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RMTS Recipe basics


In this example, we'll process GFS pressure data from NOAA using Raster MTS.

Prerequisites

To follow along, you'll need:

  • GFS data (which we'll provide an example of).
  • Either the curl or the rmts-cli command-line utilities.
  • You will need the api_rasterarrays feature flag enabled on your Mapbox account.
arrow-downGFS pressure data

To make use of the rmts-cli, download the binary which matches your architecture, and then provide it with executable permissions:

mv rmts-{your_arch} rmts
chmod +x ./rmts

Then, configure rmts-cli for use with your account and token:

rmts configure

Environment variables

  • ACCOUNT - Set this to your account username.
  • ENDPOINT - The path to the Mapbox tilesets API.
  • RECIPE_LOCATION - The local file location of your Raster MTS recipe.
  • SOURCE_NAME - The name used to create your tileset-source. Once your tileset-source has been created, you must reference that returned tileset-source URI in your recipe.
  • SOURCE_LOCATION - The local file location of your raster source.
  • TILESET_ID - The name of your tileset prefixed with the above account name. The account name and tileset name must be separated by a period.
  • TOKEN - A secret token for your Mapbox account.

We'll reference these values in later steps.

ACCOUNT=your-account-name
ENDPOINT="https://api.mapbox.com/tilesets/v1"
RECIPE_LOCATION="./gfs-pressure.json"
SOURCE_NAME=gfs-pressure-example
SOURCE_LOCATION="./gfs-pressure.grib2"
TILESET_ID=your-account-name.gfs-example
TOKEN="sk.foobar"

Designing a Raster MTS recipe

The task of a Raster MTS Recipe is to describe how source data is mapped to the MRT-formatted tiles which Raster MTS delivers.

A good data source for Raster MTS is one with one or more bands, each containing scalar numerical data. For example, this may be a GRIB2 file obtained from a meteorological agency. The GDAL tool gdalinfo is an excellent tool for understanding the structure of your data.

Running gdalinfo on this sample source, we see the (truncated) output:

$ gdalinfo gfs-pressure.grib2
...
Band 1 Block=1440x1 Type=Float64, ColorInterp=Undefined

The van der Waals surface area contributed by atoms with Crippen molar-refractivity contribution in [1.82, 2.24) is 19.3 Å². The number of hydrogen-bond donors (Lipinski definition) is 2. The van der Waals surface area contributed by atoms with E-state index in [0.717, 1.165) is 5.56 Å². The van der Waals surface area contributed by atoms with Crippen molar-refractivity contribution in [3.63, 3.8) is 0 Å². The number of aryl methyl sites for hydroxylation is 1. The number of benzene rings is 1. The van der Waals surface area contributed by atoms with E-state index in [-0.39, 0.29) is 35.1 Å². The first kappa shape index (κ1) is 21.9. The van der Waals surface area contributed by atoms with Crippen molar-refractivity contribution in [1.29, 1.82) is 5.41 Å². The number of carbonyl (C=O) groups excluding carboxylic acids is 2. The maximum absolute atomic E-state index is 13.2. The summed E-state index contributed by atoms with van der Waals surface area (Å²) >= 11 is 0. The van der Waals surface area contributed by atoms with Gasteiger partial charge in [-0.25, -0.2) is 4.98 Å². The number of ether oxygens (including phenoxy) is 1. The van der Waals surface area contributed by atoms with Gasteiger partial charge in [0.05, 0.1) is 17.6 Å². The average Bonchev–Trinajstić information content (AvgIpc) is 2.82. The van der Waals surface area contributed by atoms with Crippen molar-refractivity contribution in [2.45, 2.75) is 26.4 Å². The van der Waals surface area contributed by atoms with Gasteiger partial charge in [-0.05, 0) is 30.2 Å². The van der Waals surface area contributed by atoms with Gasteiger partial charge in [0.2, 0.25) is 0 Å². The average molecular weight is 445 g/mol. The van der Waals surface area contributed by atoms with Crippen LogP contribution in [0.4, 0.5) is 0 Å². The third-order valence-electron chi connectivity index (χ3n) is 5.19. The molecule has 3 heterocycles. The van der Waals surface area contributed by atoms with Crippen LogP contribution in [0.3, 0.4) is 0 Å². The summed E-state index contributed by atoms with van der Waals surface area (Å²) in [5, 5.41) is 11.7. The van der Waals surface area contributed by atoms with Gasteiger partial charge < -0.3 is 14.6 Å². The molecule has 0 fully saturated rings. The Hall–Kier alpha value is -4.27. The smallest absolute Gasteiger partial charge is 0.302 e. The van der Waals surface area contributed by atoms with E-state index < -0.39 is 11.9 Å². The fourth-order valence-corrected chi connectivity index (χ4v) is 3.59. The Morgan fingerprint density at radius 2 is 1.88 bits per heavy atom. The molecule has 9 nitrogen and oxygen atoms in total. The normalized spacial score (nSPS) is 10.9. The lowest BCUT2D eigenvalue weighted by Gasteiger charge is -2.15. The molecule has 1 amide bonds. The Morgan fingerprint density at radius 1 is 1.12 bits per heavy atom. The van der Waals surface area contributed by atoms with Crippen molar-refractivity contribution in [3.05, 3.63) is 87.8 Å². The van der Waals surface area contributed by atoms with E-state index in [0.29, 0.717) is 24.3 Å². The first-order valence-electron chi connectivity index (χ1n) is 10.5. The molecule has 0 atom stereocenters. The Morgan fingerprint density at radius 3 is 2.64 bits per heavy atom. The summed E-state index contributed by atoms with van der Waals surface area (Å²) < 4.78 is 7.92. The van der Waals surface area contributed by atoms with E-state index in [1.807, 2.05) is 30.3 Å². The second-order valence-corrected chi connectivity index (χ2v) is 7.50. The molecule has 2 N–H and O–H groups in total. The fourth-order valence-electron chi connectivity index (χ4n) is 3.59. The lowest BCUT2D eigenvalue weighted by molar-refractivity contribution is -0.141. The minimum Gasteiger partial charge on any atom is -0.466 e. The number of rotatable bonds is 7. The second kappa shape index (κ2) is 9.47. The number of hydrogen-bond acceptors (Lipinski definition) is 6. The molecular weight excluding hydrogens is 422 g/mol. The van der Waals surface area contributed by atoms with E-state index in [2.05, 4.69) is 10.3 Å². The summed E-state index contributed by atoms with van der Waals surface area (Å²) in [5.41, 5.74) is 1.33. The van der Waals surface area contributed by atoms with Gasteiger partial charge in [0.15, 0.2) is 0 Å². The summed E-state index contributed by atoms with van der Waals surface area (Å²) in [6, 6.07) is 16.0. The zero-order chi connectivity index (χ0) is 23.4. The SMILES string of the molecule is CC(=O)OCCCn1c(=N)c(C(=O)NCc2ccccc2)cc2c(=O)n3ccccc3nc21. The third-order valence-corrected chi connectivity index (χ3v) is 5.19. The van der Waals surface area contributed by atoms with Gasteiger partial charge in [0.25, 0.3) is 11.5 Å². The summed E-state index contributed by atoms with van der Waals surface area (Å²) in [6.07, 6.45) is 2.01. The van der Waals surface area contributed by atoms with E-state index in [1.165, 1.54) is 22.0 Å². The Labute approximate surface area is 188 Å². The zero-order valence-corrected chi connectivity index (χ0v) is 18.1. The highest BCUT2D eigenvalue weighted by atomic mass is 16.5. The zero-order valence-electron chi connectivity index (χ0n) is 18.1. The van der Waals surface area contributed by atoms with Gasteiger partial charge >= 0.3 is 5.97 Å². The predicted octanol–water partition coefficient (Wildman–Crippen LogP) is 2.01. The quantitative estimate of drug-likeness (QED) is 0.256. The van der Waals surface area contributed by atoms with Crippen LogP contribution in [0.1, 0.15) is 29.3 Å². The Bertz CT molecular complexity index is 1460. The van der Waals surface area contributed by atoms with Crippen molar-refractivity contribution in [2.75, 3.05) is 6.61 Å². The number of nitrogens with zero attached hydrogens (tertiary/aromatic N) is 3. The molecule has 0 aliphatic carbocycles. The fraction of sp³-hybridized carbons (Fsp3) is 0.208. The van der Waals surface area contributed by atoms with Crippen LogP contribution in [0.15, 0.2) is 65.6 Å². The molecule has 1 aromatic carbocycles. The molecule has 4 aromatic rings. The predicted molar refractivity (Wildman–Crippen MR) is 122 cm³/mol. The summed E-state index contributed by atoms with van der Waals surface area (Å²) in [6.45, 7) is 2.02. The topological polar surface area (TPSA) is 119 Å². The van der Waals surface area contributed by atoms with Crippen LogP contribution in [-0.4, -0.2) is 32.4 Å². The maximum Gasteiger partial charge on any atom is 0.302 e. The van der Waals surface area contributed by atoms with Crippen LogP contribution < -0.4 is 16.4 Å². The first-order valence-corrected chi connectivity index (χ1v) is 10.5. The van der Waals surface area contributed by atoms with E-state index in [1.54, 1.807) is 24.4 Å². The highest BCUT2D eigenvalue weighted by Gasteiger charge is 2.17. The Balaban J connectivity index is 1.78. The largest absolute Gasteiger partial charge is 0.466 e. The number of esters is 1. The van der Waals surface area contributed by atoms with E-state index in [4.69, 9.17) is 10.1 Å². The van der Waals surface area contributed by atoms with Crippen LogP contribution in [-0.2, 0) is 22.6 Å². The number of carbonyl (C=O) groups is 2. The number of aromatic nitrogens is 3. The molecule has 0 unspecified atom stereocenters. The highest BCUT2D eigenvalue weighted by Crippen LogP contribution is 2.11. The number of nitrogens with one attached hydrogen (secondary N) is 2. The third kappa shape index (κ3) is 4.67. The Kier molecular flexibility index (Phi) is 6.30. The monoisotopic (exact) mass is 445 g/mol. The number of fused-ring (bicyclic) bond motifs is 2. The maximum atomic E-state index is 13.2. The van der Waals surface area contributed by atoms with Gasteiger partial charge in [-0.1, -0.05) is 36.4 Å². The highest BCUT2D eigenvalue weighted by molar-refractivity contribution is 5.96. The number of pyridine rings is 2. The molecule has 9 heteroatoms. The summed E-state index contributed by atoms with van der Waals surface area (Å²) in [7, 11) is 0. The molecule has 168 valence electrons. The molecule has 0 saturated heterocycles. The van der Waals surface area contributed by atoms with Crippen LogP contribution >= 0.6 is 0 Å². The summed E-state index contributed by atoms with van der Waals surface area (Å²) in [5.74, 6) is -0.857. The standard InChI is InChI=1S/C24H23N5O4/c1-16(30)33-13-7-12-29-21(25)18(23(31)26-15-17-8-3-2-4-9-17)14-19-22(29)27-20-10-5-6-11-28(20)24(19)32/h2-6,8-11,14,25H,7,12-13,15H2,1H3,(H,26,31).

Description = 80[m] HTGL="Specified height level above ground"
Metadata:
GRIB_COMMENT=Pressure [Pa]
GRIB_DISCIPLINE=0(Meteorological)
GRIB_ELEMENT=PRES
GRIB_FORECAST_SECONDS=0
GRIB_IDS=CENTER=7(US-NCEP) SUBCENTER=0 MASTER_TABLE=2 LOCAL_TABLE=1 SIGNF_REF_TIME=1(Start_of_Forecast) REF_TIME=2023-10-30T18:00:00Z PROD_STATUS=0(Operational) TYPE=1(Forecast)
GRIB_PDS_PDTN=0
GRIB_PDS_TEMPLATE_ASSEMBLED_VALUES=3 0 2 0 81 0 0 1 0 103 0 80 255 0 0
GRIB_PDS_TEMPLATE_NUMBERS=3 0 2 0 81 0 0 0 1 0 0 0 0 103 0 0 0 0 80 255 0 0 0 0 0
GRIB_REF_TIME=1698688800
GRIB_SHORT_NAME=80-HTGL
GRIB_UNIT=[Pa]
GRIB_VALID_TIME=1698688800

Create a tileset source

Next, we'll create a Tileset Source by uploading our GFS data to MTS. If you're using API directly, you'll need to make a request for each individual source file that you'll be referencing in your recipe. In the example GFS data that we're processing, we only have a single source file so we'll make the following POST once.

curl \
-X POST "${ENDPOINT}/sources/${ACCOUNT}/${SOURCE_NAME}?access_token=${YOUR_MAPBOX_ACCESS_TOKEN}" \
-F file=@${SOURCE_LOCATION} \
--header "Content-Type: multipart/form-data"

Create a recipe

A recipe is a step of instructions used for processing the raster data.

{
"version": 1,
"type": "rasterarray",
"sources": [
{
"uri": "mapbox://tileset-source/{ACCOUNT}/{SOURCE_NAME}"
}
],
"minzoom": 0,
"maxzoom": 3,
"layers": {
"pressure": {
"tilesize": 256,
"offset": -100,
"scale": 0.10,
"resampling": "bilinear",
"buffer": 1,
"units": "Pa",
"source_rules": {
"filter": [
"==",
[
"get",
"GRIB_COMMENT"
],
"Pressure [Pa]"
],
"name": [
"to-number",
[
"get",
"GRIB_VALID_TIME"
]
],
"order": "asc"
}
}
}
}

alert
Note

The source_rules field allows you to select a single element of a raster. For example, in this recipe, the precipitation data exists in a band labeled with "Pressure [Pa]. You can find this information with gdalinfo.

The following construct indicates that Raster MTS should only process bands that have a GRIB_COMMENT that includes "Pressure [Pa]".

"filter":["==",["get","GRIB_COMMENT"],"Pressure [Pa]"],

We then name the constructed slice of data with:

"name":["to-number",["get","GRIB_VALID_TIME"]],

And then organize those distinct slices of data with:

"order":"asc"

Create an empty tileset

Create an empty tileset and provide the recipe to be used for processing.

curl \
-X POST "${ENDPOINT}/${TILESET_ID}?access_token=${YOUR_MAPBOX_ACCESS_TOKEN}" \
-d @"${RECIPE_LOCATION}" \
--header "Content-Type:application/json"

alert
Note

If you're using the API directly, you'll need to wrap your recipe in an additional JSON structure to include a recipe and name property.

{
"recipe": {...},
"name": "example_tileset_name"
}

Publish a Tileset

At this point you have uploaded a source, created an empty tileset, and provided a recipe to be used for processing the source to this tileset. Now you can start processing your tileset by publishing it.

curl -X POST "${ENDPOINT}/${TILESET_ID}/publish?access_token=${YOUR_MAPBOX_ACCESS_TOKEN}"

Get your tileset's job information

At this point, Raster MTS will begin to process your job with a job_id. You can retrieve your job's information by calling the API endpoint below with your job_id.

curl "\${ENDPOINT}/\${TILESET_ID}/jobs/{job_id}?access_token=\${TOKEN}"
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